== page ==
Rhee Faces Irate Council At Meeting On Budget
Friday, October 31, 2008
Chancellor Michelle A. Rhee was grilled for more than three hours yesterday by D.C. Council members unhappy with the clarity of her budget documents and her regard for their role in overseeing the District's school system.
The chancellor, who reports directly to Mayor Adrian M. Fenty (D), has not spoken to the council as a group since an April 8 budget hearing, according to the office of council Chairman Vincent C. Gray (D).
Council members were particularly exasperated with Rhee's handling of a proposed $100 million reshuffling of school funds that she unveiled at a Monday news conference.
The huge transfer, representing about 13 percent of the total school budget, is designed to funnel money to schools that successfully appealed spending decisions her office made under a controversial new formula. It is also intended to address imbalances in staffing and funding created by schools that exceeded or failed to meet enrollment projections.
Until the evening before yesterday's hearing, the sole documentation offered by Rhee's office for the "reprogramming" was 38 pages of spreadsheets accompanied by a cursory explanation.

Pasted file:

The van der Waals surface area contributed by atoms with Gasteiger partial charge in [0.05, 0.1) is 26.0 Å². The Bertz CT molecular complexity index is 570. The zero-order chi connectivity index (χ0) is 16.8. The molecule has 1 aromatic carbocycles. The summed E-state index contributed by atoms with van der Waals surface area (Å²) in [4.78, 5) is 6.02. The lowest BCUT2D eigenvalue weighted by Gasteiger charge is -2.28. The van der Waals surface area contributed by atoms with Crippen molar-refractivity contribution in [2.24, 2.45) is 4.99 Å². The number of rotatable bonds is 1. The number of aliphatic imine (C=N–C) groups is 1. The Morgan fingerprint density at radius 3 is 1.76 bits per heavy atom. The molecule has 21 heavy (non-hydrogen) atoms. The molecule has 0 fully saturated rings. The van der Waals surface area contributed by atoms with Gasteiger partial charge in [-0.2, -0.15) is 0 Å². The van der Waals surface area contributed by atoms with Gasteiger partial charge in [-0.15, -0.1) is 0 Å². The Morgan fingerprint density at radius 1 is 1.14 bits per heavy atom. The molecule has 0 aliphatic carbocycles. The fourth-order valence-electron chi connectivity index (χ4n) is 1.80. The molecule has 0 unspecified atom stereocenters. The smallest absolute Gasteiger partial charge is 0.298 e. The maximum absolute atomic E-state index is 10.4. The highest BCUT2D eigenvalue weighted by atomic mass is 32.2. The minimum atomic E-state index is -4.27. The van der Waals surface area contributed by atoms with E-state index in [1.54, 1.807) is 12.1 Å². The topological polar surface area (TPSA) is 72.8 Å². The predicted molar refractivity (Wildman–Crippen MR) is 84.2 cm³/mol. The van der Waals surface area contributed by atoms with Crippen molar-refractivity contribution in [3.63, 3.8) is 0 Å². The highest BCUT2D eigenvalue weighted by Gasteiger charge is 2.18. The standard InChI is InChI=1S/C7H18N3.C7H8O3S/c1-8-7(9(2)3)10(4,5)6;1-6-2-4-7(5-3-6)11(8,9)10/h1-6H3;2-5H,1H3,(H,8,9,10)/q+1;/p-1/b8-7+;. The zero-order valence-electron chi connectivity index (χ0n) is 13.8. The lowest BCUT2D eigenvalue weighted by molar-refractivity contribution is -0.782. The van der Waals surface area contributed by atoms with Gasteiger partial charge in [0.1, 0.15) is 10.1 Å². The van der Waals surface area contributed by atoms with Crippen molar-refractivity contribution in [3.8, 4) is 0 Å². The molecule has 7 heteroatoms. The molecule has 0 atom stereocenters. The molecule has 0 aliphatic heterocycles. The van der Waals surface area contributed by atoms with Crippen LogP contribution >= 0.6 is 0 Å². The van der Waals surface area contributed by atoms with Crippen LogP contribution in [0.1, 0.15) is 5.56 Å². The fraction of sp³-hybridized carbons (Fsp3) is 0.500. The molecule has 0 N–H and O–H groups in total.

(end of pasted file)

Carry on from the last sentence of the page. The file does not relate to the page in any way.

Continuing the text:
"Why would you submit a document like this, that any reasonable person would know says nothing?" asked Gray, who said that such a gesture compounds the perception that she does not take council oversight seriously.
Rhee said she was trying to "find the right balance" of budget information to provide the council. (Her spokeswoman, Dena Iverson, said after the hearing that the line-by-line information in the spreadsheets was provided earlier this week in response to past requests from the council for more detail on budget matters.)
Rhee added that the fund transfer was also reflected in school-by-school budget summaries made available to the council Wednesday evening.
Council member Marion Barry (D-Ward 8), in one of several tense exchanges with Rhee, complained that she had provided more information to the media about the fund shift than to the council. Rhee said that was not the case.
"I disagree with that," she said.
"You keep disagreeing with that and you won't be around here too long," said Barry, who joined council member Harry Thomas Jr. (D-Ward 5) in filing a "disapproval resolution," a parliamentary maneuver temporarily blocking council action on the reprogramming.
Rhee went to the hearing yesterday with encouraging news for parents who had said last year's $773 million school budget was assembled with little concern for transparency or the timely release of information.